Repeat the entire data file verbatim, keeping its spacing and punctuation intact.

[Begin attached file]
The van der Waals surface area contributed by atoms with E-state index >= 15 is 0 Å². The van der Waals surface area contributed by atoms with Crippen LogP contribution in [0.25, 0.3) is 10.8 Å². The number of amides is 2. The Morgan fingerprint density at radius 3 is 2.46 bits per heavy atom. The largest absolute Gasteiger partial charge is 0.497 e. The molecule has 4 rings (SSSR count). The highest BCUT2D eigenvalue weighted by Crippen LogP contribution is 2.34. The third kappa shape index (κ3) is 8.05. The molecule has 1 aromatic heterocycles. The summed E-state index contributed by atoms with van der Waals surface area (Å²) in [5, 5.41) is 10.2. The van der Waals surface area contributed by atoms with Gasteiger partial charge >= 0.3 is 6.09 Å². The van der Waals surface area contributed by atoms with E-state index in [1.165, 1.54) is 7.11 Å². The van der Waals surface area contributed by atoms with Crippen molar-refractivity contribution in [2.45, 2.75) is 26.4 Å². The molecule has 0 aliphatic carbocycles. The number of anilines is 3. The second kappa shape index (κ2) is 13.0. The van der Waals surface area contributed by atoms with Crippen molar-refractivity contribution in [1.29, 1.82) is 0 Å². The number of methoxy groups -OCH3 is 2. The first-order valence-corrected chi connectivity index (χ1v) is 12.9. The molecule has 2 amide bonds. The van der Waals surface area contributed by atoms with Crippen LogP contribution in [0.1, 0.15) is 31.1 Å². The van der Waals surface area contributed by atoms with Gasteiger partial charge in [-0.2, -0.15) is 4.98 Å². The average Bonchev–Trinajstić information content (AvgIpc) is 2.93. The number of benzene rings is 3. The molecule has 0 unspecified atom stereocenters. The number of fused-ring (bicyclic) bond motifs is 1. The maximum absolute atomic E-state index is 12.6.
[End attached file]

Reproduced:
The van der Waals surface area contributed by atoms with E-state index >= 15 is 0 Å². The van der Waals surface area contributed by atoms with Crippen LogP contribution in [0.25, 0.3) is 10.8 Å². The number of amides is 2. The Morgan fingerprint density at radius 3 is 2.46 bits per heavy atom. The largest absolute Gasteiger partial charge is 0.497 e. The molecule has 4 rings (SSSR count). The highest BCUT2D eigenvalue weighted by Crippen LogP contribution is 2.34. The third kappa shape index (κ3) is 8.05. The molecule has 1 aromatic heterocycles. The summed E-state index contributed by atoms with van der Waals surface area (Å²) in [5, 5.41) is 10.2. The van der Waals surface area contributed by atoms with Gasteiger partial charge >= 0.3 is 6.09 Å². The van der Waals surface area contributed by atoms with E-state index in [1.165, 1.54) is 7.11 Å². The van der Waals surface area contributed by atoms with Crippen molar-refractivity contribution in [2.45, 2.75) is 26.4 Å². The molecule has 0 aliphatic carbocycles. The number of anilines is 3. The second kappa shape index (κ2) is 13.0. The van der Waals surface area contributed by atoms with Crippen molar-refractivity contribution in [1.29, 1.82) is 0 Å². The number of methoxy groups -OCH3 is 2. The first-order valence-corrected chi connectivity index (χ1v) is 12.9. The molecule has 2 amide bonds. The van der Waals surface area contributed by atoms with Crippen LogP contribution in [0.1, 0.15) is 31.1 Å². The van der Waals surface area contributed by atoms with Gasteiger partial charge in [-0.2, -0.15) is 4.98 Å². The average Bonchev–Trinajstić information content (AvgIpc) is 2.93. The number of benzene rings is 3. The molecule has 0 unspecified atom stereocenters. The number of fused-ring (bicyclic) bond motifs is 1. The maximum absolute atomic E-state index is 12.6.